company unless it can be proved that specific matters were brought to the
attention of such director.
In a case wherein the disbursement of the loan was
made without obtaining a sanction, the court had to determine whether a
director who has signed the balance sheet of the company can be said to have
knowledge with respect to disbursement of the loans and that the disbursement
was without sanction. The court opined that the aforesaid director was a practicing
advocate and solicitor and therefore, could only act as a non-executive
director. Therefore, the liability of a principal or active director cannot be
fixed on him.
Effect of Companies (Amendment) Act, 2019 on
Independent Directors
The Companies (Amendment) Act, 2019 (“Amendment Act”)
came into effect on July 31, 2019. It considered the changes brought to the Act
by the Companies (Amendment) Ordinance, 2018, the Companies (Amendment)
Ordinance, 2019 and the Companies (Amendment) Second Ordinance, 2019.
Section 212 has been amended by the Amendment Act. It deals
with the investigation into the affairs of the Company by serious fraud
investigation office. The Amendment Act provides that in case of an
investigation under this provision, any director, key managerial personnel,
other officer of the company or any other person or entity who has taken an
undue advantage, whether in form of any asset, property or cash or in any other
manner, the Central Government may file an application before the Tribunal or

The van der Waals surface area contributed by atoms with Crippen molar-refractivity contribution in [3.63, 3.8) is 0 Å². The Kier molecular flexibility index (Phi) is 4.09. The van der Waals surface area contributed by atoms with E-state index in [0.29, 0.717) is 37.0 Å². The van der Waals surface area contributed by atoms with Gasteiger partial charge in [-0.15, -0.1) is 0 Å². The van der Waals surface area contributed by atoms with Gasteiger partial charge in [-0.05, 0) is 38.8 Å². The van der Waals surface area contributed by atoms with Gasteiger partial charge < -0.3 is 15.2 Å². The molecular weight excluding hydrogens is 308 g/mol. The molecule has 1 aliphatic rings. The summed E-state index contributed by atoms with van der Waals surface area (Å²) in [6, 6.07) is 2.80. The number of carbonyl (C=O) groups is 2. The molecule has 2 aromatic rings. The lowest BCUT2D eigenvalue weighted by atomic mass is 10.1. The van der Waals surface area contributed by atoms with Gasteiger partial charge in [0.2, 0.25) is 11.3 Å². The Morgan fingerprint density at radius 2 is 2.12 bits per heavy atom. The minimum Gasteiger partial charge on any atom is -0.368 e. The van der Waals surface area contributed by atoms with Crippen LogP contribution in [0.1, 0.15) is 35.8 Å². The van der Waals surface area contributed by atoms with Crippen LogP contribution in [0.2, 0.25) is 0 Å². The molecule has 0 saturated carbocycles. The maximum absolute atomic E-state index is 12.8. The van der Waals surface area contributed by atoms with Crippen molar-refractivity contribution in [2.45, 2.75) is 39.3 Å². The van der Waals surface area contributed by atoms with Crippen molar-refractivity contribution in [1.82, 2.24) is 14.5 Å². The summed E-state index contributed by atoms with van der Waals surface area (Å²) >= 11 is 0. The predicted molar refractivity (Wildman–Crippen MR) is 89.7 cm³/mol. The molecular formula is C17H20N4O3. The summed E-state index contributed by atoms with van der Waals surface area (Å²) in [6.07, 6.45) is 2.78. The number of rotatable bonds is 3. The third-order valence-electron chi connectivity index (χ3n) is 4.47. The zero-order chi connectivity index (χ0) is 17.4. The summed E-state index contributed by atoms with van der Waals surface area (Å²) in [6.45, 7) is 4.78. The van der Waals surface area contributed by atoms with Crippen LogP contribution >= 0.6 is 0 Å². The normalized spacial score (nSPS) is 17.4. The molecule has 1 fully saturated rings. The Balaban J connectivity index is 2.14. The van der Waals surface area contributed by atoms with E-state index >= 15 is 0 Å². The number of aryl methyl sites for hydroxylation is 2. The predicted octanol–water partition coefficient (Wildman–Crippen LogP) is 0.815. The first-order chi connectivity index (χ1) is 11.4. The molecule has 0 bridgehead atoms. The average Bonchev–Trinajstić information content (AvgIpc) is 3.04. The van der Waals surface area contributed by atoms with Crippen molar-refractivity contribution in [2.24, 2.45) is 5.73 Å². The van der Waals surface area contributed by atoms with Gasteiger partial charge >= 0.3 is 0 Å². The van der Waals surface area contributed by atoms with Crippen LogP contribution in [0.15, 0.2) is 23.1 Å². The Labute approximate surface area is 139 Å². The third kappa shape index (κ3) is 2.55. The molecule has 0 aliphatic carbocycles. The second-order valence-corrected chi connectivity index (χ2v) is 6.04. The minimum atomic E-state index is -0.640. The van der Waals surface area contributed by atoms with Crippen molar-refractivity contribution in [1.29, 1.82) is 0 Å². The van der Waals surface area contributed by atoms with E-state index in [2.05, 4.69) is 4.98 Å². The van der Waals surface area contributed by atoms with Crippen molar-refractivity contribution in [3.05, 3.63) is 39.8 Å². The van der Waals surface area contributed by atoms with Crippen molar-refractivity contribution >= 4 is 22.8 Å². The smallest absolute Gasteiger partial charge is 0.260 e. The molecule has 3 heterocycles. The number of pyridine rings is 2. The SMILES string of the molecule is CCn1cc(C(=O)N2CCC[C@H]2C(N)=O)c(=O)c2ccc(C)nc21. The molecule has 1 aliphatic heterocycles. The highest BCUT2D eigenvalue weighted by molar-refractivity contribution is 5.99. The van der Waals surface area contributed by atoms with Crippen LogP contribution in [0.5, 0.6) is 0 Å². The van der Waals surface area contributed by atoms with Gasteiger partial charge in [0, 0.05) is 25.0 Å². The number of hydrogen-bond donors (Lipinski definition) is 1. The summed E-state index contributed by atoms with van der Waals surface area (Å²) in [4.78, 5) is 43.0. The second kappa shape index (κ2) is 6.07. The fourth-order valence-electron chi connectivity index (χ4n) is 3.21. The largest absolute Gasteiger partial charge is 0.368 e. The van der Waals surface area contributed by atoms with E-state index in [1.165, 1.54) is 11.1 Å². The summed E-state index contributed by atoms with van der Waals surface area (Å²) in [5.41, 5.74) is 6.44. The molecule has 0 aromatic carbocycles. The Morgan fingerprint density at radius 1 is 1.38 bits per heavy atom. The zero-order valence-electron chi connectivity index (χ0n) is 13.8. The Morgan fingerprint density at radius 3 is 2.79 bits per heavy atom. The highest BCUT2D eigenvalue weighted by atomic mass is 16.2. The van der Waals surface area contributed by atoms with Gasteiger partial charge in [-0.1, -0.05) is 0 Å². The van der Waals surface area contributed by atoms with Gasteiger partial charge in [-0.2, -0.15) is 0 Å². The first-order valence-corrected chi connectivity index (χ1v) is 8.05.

appropriate orders with regard to disgorgement of such asset, property or cash
and also for holding such director, key managerial personnel, other officer or
any other person liable personally without any limitation of liability.
This insertion has broadened the scope of Section 212
and has attempted to include any person (including an independent director)
under the purview of this provision. 

[1]      Section
149(4) of the Act.
[2]      Rule
4 of The Companies (Appointment and Qualification of Directors) Rules, 2014.
[3]     Section
149(6) of the Act.
[4]     First
Proviso to Section 173(3).
[5]     Second
Proviso to Section 173(3).
[6]     Schedule
IV of the Act.
[7]      Atul
B. Munim v. Registrar of Companies & Ors, 2000(102(2))BomLR288
[8]      Homi
Phiroz Ranina & Ors. v. State of Maharashtra & Ors. 2003BomCR(Cri)793;
Rajendra Shah v. State of Maharashtra Writ Petition 1528 of 2016.